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by Kees Schilder &
Wim van Binsbergen

Recent Dutch and Belgian approaches to ethnicity in Africa


?1993-2002 Kees Schilder & Wim van Binsbergen


The papers in the present special issue of Afrika Focus are discussed from a comparative and theoretical perspective, which highlights the shortcomings of current approaches to African ethnicity on two counts: the assumption that ethnicity is a colonial creation, and the over-emphasis on political manipulation. The papers here presented suggest that there is a case for a re-assessment of the limits to ethnic manipulation, and the exploration of the explanatory value of local cultures considered over considerable time periods.

key words: ethnicity, Africa, colonialism, culture


The papers presented in this special issue on ethnicity of the review Afrika Focus form a selection of the contributions to the two-days?Workshop on Ethnicity in Africa, which the editors organised at the African Studies Centre, Leiden University, December 12-13, 1991. While major responsibility, both financially, logistically and conceptually, for the workshop lay with the African Studies Centre,[1] it reflected a combined initiative from the Netherlands Association of African Studies and its Belgian sister, the Belgian Association of Africanists. One of our aims was to bring together Africanist scholars working in the Netherlands and Belgium who were either focusing on ethnicity in their current research, or who could be persuaded to present, from the perspective of ethnicity, research data which they had collected with a different emphasis in mind. In this way we sought to perpetuate a tradition which had led to inspiring similar Dutch-Belgian encounters in 1981 and 1984.[2] Of course, our hidden agenda was to stimulate more Dutch and Belgian colleagues to join the international expansion of ethnic studies in recent years. Furthermore we considered it useful to make a link, in the programme of the Workshop, with related fields of studies which ?more than African ethnicity ?had moved to the centre of social scientists?attention in both countries:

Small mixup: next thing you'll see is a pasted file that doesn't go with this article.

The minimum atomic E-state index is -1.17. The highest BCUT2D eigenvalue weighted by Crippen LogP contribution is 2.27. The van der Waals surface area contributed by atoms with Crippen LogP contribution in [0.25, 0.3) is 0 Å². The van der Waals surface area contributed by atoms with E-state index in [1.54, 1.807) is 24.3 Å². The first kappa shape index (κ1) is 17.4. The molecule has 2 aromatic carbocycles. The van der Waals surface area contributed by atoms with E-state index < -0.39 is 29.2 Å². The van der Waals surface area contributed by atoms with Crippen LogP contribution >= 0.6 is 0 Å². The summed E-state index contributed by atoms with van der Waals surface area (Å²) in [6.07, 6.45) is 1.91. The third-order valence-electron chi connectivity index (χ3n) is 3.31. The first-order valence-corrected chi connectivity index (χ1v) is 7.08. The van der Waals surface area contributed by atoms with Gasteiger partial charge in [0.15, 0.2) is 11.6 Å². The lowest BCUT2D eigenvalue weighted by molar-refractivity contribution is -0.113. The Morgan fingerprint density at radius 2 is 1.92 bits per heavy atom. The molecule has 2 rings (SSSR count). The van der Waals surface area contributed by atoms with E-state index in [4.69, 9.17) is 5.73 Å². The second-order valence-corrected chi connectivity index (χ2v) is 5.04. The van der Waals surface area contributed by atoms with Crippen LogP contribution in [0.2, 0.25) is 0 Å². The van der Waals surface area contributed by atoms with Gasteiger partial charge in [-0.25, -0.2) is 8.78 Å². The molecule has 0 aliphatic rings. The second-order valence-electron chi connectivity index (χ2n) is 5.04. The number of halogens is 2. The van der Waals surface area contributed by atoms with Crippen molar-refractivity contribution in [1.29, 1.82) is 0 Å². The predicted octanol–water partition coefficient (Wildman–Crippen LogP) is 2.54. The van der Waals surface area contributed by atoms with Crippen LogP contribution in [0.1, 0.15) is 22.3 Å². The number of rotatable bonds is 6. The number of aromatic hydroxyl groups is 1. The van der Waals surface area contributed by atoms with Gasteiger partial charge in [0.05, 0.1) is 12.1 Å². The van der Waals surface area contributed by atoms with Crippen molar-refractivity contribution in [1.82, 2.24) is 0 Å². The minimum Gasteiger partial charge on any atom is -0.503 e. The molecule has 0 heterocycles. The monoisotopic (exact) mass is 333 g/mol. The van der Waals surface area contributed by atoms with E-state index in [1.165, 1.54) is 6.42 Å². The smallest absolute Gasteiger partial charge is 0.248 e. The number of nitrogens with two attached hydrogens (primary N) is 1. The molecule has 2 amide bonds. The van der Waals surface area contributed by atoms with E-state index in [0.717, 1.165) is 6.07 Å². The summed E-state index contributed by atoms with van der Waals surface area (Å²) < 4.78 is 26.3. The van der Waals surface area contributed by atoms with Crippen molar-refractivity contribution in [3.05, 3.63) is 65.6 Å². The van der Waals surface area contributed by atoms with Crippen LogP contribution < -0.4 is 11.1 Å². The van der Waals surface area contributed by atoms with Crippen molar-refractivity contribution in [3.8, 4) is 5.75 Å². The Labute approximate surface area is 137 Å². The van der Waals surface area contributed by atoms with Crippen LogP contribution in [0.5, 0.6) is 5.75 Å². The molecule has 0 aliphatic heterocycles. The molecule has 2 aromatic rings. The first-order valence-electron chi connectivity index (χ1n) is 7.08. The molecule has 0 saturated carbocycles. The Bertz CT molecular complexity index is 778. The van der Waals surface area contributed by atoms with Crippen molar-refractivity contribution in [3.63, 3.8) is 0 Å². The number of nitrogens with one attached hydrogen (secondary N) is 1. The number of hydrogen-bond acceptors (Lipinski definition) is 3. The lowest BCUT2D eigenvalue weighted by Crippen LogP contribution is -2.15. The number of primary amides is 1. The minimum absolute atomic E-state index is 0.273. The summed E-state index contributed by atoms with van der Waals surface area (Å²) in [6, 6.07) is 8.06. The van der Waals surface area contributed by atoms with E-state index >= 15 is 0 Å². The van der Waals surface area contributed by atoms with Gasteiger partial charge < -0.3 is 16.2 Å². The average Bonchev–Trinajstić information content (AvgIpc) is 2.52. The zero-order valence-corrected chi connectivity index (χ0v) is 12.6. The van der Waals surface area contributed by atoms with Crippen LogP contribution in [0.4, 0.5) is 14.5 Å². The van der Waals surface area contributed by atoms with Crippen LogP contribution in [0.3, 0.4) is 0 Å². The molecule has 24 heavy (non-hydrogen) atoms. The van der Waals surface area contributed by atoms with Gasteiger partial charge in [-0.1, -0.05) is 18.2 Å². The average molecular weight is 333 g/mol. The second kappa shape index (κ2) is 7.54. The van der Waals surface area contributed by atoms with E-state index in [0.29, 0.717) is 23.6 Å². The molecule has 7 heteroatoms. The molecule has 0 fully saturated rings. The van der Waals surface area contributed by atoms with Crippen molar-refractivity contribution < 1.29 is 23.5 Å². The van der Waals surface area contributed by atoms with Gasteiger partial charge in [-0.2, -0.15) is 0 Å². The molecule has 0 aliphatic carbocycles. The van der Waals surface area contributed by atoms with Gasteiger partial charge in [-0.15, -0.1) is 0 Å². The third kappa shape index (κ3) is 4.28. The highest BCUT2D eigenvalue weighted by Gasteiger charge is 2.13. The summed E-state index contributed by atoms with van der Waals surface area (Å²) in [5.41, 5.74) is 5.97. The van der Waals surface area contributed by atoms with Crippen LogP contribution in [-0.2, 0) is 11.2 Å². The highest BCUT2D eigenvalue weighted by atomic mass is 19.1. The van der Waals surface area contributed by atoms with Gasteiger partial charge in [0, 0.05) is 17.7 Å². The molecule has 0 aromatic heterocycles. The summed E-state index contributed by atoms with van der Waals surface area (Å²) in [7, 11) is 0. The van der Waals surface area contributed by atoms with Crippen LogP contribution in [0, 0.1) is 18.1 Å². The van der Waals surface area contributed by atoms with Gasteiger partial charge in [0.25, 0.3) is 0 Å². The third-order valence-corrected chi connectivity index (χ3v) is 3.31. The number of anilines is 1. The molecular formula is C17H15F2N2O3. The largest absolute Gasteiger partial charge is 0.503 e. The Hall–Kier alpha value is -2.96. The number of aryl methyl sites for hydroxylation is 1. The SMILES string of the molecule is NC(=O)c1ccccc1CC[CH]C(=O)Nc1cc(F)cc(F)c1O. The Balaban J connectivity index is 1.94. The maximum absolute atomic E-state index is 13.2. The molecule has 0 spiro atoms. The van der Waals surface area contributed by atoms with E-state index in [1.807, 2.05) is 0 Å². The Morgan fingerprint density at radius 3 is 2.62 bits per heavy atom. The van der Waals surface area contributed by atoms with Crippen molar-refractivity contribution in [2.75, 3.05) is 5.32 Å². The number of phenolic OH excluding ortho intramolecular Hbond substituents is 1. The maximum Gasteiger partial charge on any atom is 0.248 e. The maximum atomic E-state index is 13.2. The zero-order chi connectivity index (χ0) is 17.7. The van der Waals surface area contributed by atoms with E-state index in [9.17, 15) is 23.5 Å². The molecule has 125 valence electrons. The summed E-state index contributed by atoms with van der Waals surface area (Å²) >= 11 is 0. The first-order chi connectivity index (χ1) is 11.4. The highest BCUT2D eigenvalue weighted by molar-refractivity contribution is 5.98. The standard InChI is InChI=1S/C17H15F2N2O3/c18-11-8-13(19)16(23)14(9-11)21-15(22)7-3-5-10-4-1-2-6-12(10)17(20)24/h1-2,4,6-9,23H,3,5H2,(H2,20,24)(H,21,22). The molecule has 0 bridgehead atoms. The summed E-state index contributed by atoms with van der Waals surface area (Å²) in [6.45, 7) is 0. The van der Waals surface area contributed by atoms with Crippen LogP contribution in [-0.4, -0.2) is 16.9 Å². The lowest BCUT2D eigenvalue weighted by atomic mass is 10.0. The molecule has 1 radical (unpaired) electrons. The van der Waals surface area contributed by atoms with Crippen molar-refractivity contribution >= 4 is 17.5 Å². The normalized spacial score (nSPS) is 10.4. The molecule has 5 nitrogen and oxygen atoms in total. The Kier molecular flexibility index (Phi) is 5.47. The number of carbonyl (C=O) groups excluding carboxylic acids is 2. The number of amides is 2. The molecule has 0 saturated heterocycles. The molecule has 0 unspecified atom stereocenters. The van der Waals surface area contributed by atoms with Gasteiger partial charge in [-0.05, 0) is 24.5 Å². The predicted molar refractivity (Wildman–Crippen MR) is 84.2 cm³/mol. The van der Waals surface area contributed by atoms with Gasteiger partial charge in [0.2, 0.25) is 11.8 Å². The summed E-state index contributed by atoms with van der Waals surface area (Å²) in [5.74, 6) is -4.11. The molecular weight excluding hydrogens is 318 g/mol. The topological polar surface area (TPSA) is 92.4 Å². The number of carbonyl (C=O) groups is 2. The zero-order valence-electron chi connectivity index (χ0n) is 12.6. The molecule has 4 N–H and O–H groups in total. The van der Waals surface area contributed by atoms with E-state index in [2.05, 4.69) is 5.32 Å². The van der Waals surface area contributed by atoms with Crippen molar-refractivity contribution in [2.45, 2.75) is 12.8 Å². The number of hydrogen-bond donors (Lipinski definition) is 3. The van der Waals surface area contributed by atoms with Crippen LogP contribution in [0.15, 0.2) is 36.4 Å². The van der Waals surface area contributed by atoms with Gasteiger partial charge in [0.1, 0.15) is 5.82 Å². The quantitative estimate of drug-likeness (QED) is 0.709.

(a) the recent outburst of ethnic tensions in Eastern Europe (associated with violent conflict and the disintegration of states), and

(b) growing ethnic tensions in Western Europe as a result of a massive influx of migrants since the 1960s, associated with the colonial heritage and with labour migration from the Mediterranean region.

We hoped that African models of ethnicity could be applied to non-African ethnic conflict situations. In order to accommodate the second topic a lively mini-symposium on global ethnic issues was organised within the workshop. Papers concerning non-African topics could obviously not be included in this special issue, so that the present selection, already kept to a minimum so as to fit the format of this journal, is certainly not a representative reflection of the proceedings of the Workshop itself.[3] The papers at the workshop presented various aspects of the study of ethnicity. They made it clear that, for the time being, ethnicity does not constitute a main topic in Dutch and Belgian Africanist research. They particularly reflected the paucity of theory formation concerning ethnic processes, and the selection presented here forms hardly an exception. From the Africanist perspective, ethnic studies seem to constitute a vaguely defined field of research, characterised more by a variety of themes and explanatory factors stressed than by a unified theory. For instance, there is still far from agreement as to the distinctive characteristics of the ethnic group. Most commonly, authors refer to: a shared origin or descent, a shared name, culture, religion or language, a habitat, and the consciousness, among the group’s members, of belonging (Isajiw 1974; Amselle 1985: 15-19). It is remarkable that the four anthropologists in our small collection (Van Binsbergen, Tiokou, Schilder, De Boeck) emphasise the latter feature, the self-definitional aspect of ethnicity or ethnic identity, whereas the only non-anthropologist, the jurist Beke, defines ethnicity only by analytical outsider’s criteria, notably language and descent.